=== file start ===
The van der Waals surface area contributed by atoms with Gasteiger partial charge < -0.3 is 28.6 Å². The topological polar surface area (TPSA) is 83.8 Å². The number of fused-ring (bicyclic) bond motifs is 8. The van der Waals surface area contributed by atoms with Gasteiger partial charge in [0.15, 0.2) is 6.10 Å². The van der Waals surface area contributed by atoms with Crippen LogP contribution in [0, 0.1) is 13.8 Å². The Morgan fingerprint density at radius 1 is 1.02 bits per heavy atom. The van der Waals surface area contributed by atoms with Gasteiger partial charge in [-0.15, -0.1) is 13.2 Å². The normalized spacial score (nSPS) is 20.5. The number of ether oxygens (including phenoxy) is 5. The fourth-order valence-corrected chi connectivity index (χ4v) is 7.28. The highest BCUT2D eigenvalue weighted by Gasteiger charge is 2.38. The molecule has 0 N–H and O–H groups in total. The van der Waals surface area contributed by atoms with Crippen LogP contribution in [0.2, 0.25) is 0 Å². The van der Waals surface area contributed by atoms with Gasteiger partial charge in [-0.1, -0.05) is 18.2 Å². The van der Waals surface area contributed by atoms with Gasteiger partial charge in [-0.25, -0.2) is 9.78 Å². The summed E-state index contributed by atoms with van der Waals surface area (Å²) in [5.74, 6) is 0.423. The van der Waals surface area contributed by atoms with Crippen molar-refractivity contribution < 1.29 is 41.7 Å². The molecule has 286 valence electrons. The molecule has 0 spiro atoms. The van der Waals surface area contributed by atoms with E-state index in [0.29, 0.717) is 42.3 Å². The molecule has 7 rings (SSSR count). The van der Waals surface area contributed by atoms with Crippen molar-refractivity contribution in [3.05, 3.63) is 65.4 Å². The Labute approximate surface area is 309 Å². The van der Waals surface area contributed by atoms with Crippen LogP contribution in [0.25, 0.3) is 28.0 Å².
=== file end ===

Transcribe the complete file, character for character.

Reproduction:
The van der Waals surface area contributed by atoms with Gasteiger partial charge < -0.3 is 28.6 Å². The topological polar surface area (TPSA) is 83.8 Å². The number of fused-ring (bicyclic) bond motifs is 8. The van der Waals surface area contributed by atoms with Gasteiger partial charge in [0.15, 0.2) is 6.10 Å². The van der Waals surface area contributed by atoms with Crippen LogP contribution in [0, 0.1) is 13.8 Å². The Morgan fingerprint density at radius 1 is 1.02 bits per heavy atom. The van der Waals surface area contributed by atoms with Gasteiger partial charge in [-0.15, -0.1) is 13.2 Å². The normalized spacial score (nSPS) is 20.5. The number of ether oxygens (including phenoxy) is 5. The fourth-order valence-corrected chi connectivity index (χ4v) is 7.28. The highest BCUT2D eigenvalue weighted by Gasteiger charge is 2.38. The molecule has 0 N–H and O–H groups in total. The van der Waals surface area contributed by atoms with Crippen LogP contribution in [0.2, 0.25) is 0 Å². The van der Waals surface area contributed by atoms with Gasteiger partial charge in [-0.1, -0.05) is 18.2 Å². The van der Waals surface area contributed by atoms with Gasteiger partial charge in [-0.25, -0.2) is 9.78 Å². The summed E-state index contributed by atoms with van der Waals surface area (Å²) in [5.74, 6) is 0.423. The van der Waals surface area contributed by atoms with Crippen molar-refractivity contribution < 1.29 is 41.7 Å². The molecule has 286 valence electrons. The molecule has 0 spiro atoms. The van der Waals surface area contributed by atoms with E-state index in [0.29, 0.717) is 42.3 Å². The molecule has 7 rings (SSSR count). The van der Waals surface area contributed by atoms with Crippen molar-refractivity contribution in [3.05, 3.63) is 65.4 Å². The Labute approximate surface area is 309 Å². The van der Waals surface area contributed by atoms with Crippen LogP contribution in [0.25, 0.3) is 28.0 Å².